When something profoundly oppressive happens to our descendants, what does it take to make us whole again? she asked. The conversation continued when Spirit Tawfiq introduced her mother, civil rights activist Minnijean Brown-Trickey, who made history as one of the “Little Rock Nine.” Brown-Trickey and eight other African American students resisted opposition to desegregate Little Rock Central High School in 1957.
“Central High was considered one of the most beautiful high schools in America by the American Institute of Architects. It was reserved for white students only, even though it was built in 1927 with both Black and white taxpayer money,” Tawfiq relayed. Segregation prevented Black students from entering the school for decades to come. When Miss Minnijean and the eight other African American students entered the school in 1957, under the protection of the National Guard, they innocently believed that once the other students got to know them, they would like them. “They realized very quickly that was not the case,” noted Tawfiq, who went on to discuss the ways in which they were taunted and traumatized, even physically assaulted.
“There weren’t counselors in those days (to help us through the trauma),” said Brown-Trickey. “You just grinned and bore it. Elizabeth (one of the Little Rock Nine) suffers to this day with PTSD. It is very severe; she still can’t be in a crowd or where there are loud noises. I think the nine of us have different levels of PTSD.
“I was attacked by some girls. They meant to hurt me,” Brown-Trickey recalls. She responded by saying “Leave me alone, white trash” and was expelled. “Yet the ‘N-word’ was used every day, all day, all night,” she continued. “I keep hearing about ‘mob violence,’ and how we are seeing it for the first time. But this is not the first time. We had serious American terrorism happening in 1957,” she stressed.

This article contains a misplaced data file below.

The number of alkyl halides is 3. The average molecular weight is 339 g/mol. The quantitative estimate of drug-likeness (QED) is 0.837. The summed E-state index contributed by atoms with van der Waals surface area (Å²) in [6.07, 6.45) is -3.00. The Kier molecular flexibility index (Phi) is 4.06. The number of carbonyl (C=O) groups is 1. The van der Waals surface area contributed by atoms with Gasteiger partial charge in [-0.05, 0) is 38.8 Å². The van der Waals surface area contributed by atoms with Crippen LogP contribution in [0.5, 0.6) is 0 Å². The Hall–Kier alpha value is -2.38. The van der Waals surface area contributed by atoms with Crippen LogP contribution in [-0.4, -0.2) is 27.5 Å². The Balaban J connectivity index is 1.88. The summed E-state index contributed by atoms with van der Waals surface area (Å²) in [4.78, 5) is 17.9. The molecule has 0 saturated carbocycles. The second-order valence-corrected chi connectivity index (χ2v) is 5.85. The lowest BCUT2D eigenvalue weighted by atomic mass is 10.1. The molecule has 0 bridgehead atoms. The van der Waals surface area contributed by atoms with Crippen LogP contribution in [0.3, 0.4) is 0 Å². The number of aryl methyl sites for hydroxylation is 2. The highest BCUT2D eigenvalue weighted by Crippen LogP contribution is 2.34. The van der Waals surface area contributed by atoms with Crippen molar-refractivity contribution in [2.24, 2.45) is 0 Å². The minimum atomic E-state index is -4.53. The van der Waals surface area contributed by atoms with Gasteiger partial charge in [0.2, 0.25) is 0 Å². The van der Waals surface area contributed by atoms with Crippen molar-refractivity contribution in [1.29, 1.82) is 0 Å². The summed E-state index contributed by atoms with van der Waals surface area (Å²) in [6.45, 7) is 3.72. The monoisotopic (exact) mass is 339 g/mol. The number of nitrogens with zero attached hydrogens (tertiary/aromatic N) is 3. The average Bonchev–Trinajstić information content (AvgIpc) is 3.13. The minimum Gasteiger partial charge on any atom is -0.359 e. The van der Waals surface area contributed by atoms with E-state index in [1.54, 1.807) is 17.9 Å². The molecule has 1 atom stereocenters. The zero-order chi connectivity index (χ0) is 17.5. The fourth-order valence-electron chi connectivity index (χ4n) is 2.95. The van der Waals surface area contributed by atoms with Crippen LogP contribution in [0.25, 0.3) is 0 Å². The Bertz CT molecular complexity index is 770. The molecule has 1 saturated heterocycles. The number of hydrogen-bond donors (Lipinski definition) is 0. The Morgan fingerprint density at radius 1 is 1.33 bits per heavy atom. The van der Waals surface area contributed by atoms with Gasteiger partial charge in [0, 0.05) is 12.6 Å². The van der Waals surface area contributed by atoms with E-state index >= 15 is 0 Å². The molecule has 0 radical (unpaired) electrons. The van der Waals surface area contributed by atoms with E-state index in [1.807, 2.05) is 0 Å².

“We present our history as a fairy tale, and we condition young people to not know (what happened). In Belfast, you could ask people if they know about the Little Rock Nine, and they will say ‘yes.’ In Cape Town, South Africa, they use Little Rock to learn about apartheid. I call this profound intention ignorance, and we are all victims of it.”
Today, Brown-Trickey is committed to peacemaking, environmental issues, developing youth leadership, diversity education, cross-cultural communication, and gender and social justice advocacy. Her highly anticipated participation in the conference was one of many highlights. Said one student in a follow-up survey, “I was honored to be in the presence of Ms. Minnijean Brown-Trickey. Her testimony was powerful, and her vulnerability to share her recognition that she experienced sorrow underneath the anger was profound.”
Throughout the next two days, community activists, scholars, teachers and social workers, as well as students and staff of Montclair State University, heard deeply moving stories and gained perspective on the ways in which our shared traumatic pasts impact our present well-being.
“Our stories are so interconnected,” says Tawfiq. “The power of storytelling is transformative, healing and liberating.”
This is the first in a series of blogs revisiting the 18th Annual Liberation Based Healing Conference. As we begin to prepare for next year’s conference, to be announced in the coming months, we draw upon the many teaching moments we experienced at this year’s conference, which propel us to create positive social change.